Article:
“You’re lucky you got my hair, it’s gorgeous,” I say while I am curling her hair before school. The last six months is the first time in her life she has allowed me any access at all to her hair, because she wants more intricate styles than she can do for herself.
“Yeah, well I got Dad’s teeth,” Ainsley said.
“They’re straight and you won’t need braces,” I said.
“You also got my eyes, which are really beautiful,” I continued.
“Quit bragging about yourself,” she chastised.
“Hey, I’m bragging about you. You’ll notice as you get older that girls will criticize themselves to death, “Oh, I hate my teeth, I hate my hair, I hate my . . . whatever. Until they really hate themselves”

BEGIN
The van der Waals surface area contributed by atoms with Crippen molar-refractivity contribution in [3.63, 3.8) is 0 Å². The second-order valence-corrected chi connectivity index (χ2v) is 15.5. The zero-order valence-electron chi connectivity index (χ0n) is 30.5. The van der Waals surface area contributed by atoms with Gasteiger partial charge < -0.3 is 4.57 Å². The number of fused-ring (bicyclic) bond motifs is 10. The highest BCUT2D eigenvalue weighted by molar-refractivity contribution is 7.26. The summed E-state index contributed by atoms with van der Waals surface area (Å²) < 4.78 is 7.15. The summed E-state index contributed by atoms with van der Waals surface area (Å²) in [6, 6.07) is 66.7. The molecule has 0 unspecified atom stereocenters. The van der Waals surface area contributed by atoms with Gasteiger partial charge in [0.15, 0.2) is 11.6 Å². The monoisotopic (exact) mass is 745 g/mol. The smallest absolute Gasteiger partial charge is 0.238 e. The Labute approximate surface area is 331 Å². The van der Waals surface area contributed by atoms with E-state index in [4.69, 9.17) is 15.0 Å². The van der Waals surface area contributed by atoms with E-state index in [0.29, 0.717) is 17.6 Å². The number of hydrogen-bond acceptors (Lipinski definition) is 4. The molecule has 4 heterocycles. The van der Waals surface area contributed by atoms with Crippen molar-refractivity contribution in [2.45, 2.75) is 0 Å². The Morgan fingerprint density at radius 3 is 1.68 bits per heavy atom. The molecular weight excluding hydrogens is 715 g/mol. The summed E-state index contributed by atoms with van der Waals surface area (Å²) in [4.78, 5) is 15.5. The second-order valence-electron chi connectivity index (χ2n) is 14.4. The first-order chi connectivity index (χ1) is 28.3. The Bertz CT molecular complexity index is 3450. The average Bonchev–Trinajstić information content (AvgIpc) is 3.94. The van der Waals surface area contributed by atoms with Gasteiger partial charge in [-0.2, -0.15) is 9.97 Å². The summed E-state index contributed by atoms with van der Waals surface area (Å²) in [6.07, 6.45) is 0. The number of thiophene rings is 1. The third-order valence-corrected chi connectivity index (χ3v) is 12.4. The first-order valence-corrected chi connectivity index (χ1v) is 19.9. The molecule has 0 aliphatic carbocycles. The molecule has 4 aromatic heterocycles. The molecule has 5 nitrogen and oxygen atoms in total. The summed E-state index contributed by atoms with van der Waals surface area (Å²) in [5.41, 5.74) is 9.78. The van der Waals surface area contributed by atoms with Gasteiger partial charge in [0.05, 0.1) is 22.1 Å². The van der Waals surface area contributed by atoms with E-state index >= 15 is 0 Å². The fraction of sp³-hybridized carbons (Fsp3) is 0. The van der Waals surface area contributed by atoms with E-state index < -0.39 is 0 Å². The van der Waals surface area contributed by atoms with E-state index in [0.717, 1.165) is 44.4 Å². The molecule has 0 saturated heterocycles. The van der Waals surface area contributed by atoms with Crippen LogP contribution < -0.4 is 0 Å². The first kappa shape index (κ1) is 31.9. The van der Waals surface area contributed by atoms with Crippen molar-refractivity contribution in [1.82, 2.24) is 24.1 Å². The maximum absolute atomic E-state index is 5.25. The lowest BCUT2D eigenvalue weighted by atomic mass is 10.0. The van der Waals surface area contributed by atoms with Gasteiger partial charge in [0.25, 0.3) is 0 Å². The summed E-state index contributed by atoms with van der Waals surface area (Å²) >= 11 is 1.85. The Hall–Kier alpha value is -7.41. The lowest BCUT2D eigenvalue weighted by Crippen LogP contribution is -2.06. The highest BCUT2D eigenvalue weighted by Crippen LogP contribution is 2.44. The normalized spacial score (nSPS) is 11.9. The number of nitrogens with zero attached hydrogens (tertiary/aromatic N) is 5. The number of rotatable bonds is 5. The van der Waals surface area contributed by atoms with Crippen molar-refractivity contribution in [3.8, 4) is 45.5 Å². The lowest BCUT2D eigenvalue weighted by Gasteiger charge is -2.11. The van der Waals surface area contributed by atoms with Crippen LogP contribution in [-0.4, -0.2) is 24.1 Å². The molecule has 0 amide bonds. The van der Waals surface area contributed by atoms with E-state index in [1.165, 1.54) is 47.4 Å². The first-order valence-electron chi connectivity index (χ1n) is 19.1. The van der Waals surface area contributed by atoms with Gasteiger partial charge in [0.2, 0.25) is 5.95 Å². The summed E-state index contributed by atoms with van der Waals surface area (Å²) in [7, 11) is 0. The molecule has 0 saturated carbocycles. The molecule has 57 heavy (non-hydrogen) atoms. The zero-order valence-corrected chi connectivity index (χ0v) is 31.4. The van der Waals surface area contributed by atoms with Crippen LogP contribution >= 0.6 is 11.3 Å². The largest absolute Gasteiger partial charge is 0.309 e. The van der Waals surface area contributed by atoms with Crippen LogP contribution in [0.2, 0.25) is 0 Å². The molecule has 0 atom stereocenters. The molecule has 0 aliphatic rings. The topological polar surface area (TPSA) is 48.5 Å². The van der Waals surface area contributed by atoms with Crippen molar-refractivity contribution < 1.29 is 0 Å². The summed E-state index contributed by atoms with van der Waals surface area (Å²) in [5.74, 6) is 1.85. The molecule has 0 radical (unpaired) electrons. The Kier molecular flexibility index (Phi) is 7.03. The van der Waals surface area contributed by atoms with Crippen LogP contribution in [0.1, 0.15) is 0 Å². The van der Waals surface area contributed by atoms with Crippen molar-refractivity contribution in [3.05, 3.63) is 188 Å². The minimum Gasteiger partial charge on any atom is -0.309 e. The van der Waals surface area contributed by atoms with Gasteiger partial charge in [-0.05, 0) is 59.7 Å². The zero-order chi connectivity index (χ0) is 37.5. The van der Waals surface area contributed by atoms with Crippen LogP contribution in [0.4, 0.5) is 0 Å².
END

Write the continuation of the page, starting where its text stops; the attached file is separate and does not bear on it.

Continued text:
“Demi Lovato hates herself,” she interrupts. “She hates her show and she hates herself and she got fat and all the kids at school made fun of her, so she started throwing up and she hates herself now.”
“How do you know all this?” I asked.
“All the kids at school saw it on the Internet,” she explained.
“Well, now you see why it’s important to look in the mirror and see what’s good – like your hair and your eyes – instead of listening to what the other kids say or focusing on what you think might be bad,” I say.
“Yeah,” she concedes. “My hair is beautiful.”
“I think those kids have way to much access to the Internet,” I say.
I stand back to look at my hair masterpiece.
“Why’s it all messy!?!” she demands.
Then we have an argument about her talking to me like I’m “the help” instead of her mother doing her a favor.